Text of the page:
Homeless become more visible

Annual count takes place later this month

Last week, the temperatures in Hudson County were so low that homeless people who showed up at shelters in Jersey City and Hoboken were bused to the third shelter in the county, the PERC Shelter in Union City.
The buses were commissioned by the United Way of Hudson County. The transfer occurs when the Hudson County Office of Emergency Management sees that the temperature has fallen to 24 degrees or lower and the two other shelters in the county – St. Lucy’s in Jersey City with 80 beds and the Hoboken Shelter in Hoboken with 50 beds – are full.
Brian Poffel, the director of development for PERC, said the dining room at the shelter was opened, which adds 40 spaces to the 40 beds that already exist there. The dining room operates as an emergency center for the county.


The Point-In-Time Count of homeless people will be conducted locally this year on Wednesday, Jan. 27.

An annual survey of the homeless that is coming up later this month will help federal and state authorities determine how much grant money to give to local agencies, organizations, and shelters that deal with the homeless.

Making everyone count

The Point-In-Time Count, as it is known, will be conducted this year on Wednesday Jan. 27 by social service workers, volunteers, and homeless advocates, who are part of the Hudson County Alliance to End Homelessness (HCAEH).
The count, part of a statewide Point-in-Time, is done to tally the number of unsheltered homeless families and individuals on one day. It is an effort that every two years coincides with the biennial homeless census mandated by the U.S. Dept. of Housing and Urban Development (HUD).
The information from this year’s count, based on a survey completed by those who are homeless, will be submitted to the state and eventually the federal government.
Last year, Hudson County tallied 1,779 homeless men, women, and children who fit the federal government’s definition of homelessness, including individuals living in shelters or places not meant for human habitation. But the 2009 Point-In-Time Report for Hudson County states that “the actual number of people who are homeless over the course of the year may be between two to four times larger than the number counted at one point in time.”
According to Jacob DeLemos, project director for Housing Assistance for the Hudson County Division of Housing and Community Development, there were 730 counted on the day of the Point-in-Time last year. But another 1,049 were included in the homeless count who were receiving temporary rental assistance from Hudson County.
In fact, the numbers have fluctuated over the years. The 2008 count tallied 2,227 men, women, and children as homeless, while in 2007 there were 2,842 counted.
Discrepancies occur depending on the time of day, the weather, and criteria used.
But one thing is for certain: the numbers from the homeless count lead to federal funding. In December, the U.S. Department of Housing and Urban Development (HUD) granted $2.9 million to 10 homeless assistance programs in Hudson County. That included the Jersey City-based nonprofit WomenRising, which received the largest award of $644,268 for its “Project Home” transitional housing program that serves 18 families at a time.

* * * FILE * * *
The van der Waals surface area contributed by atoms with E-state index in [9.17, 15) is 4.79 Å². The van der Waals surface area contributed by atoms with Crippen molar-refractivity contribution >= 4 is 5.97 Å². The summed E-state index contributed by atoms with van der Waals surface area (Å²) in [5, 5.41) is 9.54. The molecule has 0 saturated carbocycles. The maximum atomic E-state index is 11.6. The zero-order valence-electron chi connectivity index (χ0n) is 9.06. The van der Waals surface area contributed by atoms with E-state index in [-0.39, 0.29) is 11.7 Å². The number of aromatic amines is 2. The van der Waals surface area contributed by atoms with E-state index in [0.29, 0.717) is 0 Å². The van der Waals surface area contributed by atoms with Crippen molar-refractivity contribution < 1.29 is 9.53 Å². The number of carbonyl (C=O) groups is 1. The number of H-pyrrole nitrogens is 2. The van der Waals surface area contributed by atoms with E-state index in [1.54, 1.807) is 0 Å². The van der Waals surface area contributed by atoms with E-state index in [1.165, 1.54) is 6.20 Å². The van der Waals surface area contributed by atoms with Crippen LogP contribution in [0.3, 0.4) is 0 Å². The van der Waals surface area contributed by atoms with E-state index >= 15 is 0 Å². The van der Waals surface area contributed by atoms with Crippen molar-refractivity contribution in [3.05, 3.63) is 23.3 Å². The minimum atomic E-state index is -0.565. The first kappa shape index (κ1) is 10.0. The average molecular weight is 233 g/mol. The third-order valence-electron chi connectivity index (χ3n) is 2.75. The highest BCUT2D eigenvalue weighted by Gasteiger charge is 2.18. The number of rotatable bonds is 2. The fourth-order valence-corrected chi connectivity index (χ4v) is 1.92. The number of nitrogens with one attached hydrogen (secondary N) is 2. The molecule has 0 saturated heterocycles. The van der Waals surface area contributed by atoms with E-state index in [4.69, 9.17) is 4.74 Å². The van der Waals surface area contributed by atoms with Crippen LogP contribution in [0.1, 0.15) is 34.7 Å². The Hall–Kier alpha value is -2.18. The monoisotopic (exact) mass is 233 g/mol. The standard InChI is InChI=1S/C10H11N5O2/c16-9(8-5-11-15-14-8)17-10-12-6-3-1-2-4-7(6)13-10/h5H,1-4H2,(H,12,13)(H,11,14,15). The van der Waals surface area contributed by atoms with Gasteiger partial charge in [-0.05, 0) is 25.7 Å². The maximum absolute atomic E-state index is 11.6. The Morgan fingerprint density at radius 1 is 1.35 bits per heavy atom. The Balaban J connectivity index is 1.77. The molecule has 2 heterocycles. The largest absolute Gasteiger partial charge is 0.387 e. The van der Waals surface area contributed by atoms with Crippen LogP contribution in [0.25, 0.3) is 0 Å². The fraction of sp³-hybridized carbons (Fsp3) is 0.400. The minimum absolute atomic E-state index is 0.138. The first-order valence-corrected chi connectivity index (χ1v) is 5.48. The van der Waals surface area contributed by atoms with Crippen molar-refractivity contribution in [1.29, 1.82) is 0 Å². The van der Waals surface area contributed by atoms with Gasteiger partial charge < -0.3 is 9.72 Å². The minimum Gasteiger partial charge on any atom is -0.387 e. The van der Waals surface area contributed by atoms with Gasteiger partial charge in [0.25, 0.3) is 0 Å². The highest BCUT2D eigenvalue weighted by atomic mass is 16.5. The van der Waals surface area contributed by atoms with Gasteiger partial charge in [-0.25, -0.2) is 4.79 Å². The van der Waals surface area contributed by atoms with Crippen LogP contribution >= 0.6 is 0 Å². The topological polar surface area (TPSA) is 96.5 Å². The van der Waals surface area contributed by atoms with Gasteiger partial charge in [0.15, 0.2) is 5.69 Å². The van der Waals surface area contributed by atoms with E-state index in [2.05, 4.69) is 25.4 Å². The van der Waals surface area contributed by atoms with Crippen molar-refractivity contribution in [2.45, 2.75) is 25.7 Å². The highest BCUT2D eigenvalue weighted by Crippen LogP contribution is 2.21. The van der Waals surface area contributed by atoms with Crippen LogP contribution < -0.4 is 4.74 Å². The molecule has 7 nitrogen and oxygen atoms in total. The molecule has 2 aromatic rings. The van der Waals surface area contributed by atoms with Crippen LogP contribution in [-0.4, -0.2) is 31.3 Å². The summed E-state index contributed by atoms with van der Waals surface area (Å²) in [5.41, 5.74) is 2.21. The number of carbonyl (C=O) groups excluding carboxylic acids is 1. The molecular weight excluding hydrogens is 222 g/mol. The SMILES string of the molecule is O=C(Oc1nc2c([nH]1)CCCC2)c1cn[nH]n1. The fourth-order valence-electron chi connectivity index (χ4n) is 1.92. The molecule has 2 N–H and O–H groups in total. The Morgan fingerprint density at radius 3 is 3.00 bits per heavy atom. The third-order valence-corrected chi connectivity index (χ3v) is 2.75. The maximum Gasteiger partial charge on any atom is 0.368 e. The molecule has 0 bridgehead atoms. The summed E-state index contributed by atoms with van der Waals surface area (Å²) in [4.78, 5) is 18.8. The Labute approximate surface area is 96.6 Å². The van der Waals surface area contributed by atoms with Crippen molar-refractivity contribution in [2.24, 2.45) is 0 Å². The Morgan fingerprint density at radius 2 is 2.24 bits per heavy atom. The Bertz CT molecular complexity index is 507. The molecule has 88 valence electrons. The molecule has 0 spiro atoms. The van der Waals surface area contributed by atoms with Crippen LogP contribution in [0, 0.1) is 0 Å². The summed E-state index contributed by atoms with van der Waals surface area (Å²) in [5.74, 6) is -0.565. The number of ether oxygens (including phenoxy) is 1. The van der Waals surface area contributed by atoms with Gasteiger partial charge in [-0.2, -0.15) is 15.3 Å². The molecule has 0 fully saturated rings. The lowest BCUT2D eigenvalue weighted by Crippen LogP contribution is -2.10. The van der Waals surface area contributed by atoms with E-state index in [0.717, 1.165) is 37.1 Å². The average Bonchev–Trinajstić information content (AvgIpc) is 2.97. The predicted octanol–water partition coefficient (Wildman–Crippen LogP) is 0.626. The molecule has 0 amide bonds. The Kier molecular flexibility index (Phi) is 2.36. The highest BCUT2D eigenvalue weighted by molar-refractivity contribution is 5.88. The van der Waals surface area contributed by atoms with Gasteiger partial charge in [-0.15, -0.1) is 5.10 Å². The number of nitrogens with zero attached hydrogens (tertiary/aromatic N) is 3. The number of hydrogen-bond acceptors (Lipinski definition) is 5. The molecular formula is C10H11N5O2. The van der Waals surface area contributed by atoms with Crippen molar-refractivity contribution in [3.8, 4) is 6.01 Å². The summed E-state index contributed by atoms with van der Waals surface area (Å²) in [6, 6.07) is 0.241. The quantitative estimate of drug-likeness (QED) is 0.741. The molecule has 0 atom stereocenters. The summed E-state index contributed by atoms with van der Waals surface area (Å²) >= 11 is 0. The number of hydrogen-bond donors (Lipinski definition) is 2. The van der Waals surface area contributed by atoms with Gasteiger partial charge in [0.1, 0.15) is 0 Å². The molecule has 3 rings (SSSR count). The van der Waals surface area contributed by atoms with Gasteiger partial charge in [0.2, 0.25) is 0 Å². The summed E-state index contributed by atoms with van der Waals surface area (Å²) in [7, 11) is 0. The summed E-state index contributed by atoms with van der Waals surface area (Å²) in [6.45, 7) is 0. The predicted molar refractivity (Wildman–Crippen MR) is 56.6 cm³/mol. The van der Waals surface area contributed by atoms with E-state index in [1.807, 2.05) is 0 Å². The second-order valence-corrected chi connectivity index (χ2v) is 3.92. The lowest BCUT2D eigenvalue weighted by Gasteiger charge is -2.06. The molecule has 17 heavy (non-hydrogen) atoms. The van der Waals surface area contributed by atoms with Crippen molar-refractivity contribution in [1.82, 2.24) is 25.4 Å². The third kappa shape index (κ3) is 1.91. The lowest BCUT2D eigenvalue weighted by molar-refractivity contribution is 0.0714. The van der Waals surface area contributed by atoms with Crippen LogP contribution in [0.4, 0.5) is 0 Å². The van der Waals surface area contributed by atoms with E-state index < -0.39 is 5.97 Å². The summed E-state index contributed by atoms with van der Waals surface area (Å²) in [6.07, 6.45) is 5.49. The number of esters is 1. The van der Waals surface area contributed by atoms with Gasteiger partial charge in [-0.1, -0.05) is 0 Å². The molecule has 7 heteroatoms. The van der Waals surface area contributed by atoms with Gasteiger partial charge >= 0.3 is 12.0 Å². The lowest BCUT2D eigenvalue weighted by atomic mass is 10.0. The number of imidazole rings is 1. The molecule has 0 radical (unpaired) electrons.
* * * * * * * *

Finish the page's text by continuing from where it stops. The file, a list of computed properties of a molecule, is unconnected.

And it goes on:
Connecting with the homeless

Besides the Point-In-Time count on Jan. 27, there is also an annual gathering the same day known as Project Homeless Connect (PHC). In the one-day, one-stop event, various sectors of the Hudson County community make food, clothing, and various services available to the homeless.
This year’s location is the Bergenview Community Center, 654 Bergen Ave. in Jersey City, site of the old YMCA building.
Project Homeless Connect also allows volunteers to survey the homeless who come to the event.
In a related issue, the U.S. Census will carry out its own survey of all residents starting in March and will include the homeless.
Jacob DeLemos said he met with Bayonne and Hoboken officials recently who are coordinating the census in those towns and gave them his recommendations about how to include the homeless.
“My recommendations were to work with the shelters, soup kitchens, and other providers who deal directly with the homeless,” DeLemos said.

Where to go or volunteer

People who want to volunteer for the Point-in-Time Count can contact Susan Milan of the Jersey City Episcopal Community Development Corporation at (201) 604-2600 or smilan@jcecdc.org .
Hudson County’s three shelters are:
PERC (Palisades Emergency Residence Corporation), 108 36th St. in Union City, (201) 348-8150.
ST. LUCY’S SHELTER – 619 Grove St. in Jersey City, (201) 656-7201.
HOBOKEN SHELTER – 300 Bloomfield St. in Hoboken, (201) 656-5069.
Ricardo Kaulessar can be reached at rkaulessar@hudsonreporter.com.

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